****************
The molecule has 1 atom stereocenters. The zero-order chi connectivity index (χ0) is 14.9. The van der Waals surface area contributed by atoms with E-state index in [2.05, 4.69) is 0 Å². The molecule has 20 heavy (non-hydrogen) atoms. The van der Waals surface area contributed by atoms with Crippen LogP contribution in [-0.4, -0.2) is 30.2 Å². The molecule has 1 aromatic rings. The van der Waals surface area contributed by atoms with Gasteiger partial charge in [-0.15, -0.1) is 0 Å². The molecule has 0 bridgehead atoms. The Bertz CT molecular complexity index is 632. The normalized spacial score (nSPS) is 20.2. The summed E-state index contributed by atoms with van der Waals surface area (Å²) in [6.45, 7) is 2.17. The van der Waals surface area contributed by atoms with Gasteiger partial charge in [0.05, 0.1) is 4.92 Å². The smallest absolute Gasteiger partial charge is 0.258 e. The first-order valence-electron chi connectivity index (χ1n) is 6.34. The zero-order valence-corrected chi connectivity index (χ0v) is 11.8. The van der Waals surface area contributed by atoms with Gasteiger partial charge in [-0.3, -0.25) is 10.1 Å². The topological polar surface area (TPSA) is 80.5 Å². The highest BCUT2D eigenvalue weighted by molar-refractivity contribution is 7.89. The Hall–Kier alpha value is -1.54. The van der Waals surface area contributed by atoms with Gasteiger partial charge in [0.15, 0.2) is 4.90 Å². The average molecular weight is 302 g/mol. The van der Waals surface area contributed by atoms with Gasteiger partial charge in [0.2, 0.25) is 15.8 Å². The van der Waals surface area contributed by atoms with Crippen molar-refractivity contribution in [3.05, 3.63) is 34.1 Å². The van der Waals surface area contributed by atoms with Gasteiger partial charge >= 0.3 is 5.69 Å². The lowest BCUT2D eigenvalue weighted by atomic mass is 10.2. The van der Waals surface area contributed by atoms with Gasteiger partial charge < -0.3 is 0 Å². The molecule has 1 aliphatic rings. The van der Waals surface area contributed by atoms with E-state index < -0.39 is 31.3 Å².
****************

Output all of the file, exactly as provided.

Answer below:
The molecule has 1 atom stereocenters. The zero-order chi connectivity index (χ0) is 14.9. The van der Waals surface area contributed by atoms with E-state index in [2.05, 4.69) is 0 Å². The molecule has 20 heavy (non-hydrogen) atoms. The van der Waals surface area contributed by atoms with Crippen LogP contribution in [-0.4, -0.2) is 30.2 Å². The molecule has 1 aromatic rings. The van der Waals surface area contributed by atoms with Gasteiger partial charge in [-0.15, -0.1) is 0 Å². The molecule has 0 bridgehead atoms. The Bertz CT molecular complexity index is 632. The normalized spacial score (nSPS) is 20.2. The summed E-state index contributed by atoms with van der Waals surface area (Å²) in [6.45, 7) is 2.17. The van der Waals surface area contributed by atoms with Gasteiger partial charge in [0.05, 0.1) is 4.92 Å². The smallest absolute Gasteiger partial charge is 0.258 e. The first-order valence-electron chi connectivity index (χ1n) is 6.34. The zero-order valence-corrected chi connectivity index (χ0v) is 11.8. The van der Waals surface area contributed by atoms with Gasteiger partial charge in [-0.3, -0.25) is 10.1 Å². The topological polar surface area (TPSA) is 80.5 Å². The highest BCUT2D eigenvalue weighted by molar-refractivity contribution is 7.89. The Hall–Kier alpha value is -1.54. The van der Waals surface area contributed by atoms with Gasteiger partial charge in [0.15, 0.2) is 4.90 Å². The average molecular weight is 302 g/mol. The van der Waals surface area contributed by atoms with Gasteiger partial charge in [0.2, 0.25) is 15.8 Å². The van der Waals surface area contributed by atoms with Crippen molar-refractivity contribution in [3.05, 3.63) is 34.1 Å². The van der Waals surface area contributed by atoms with Gasteiger partial charge >= 0.3 is 5.69 Å². The lowest BCUT2D eigenvalue weighted by atomic mass is 10.2. The van der Waals surface area contributed by atoms with Gasteiger partial charge < -0.3 is 0 Å². The molecule has 1 aliphatic rings. The van der Waals surface area contributed by atoms with E-state index < -0.39 is 31.3 Å².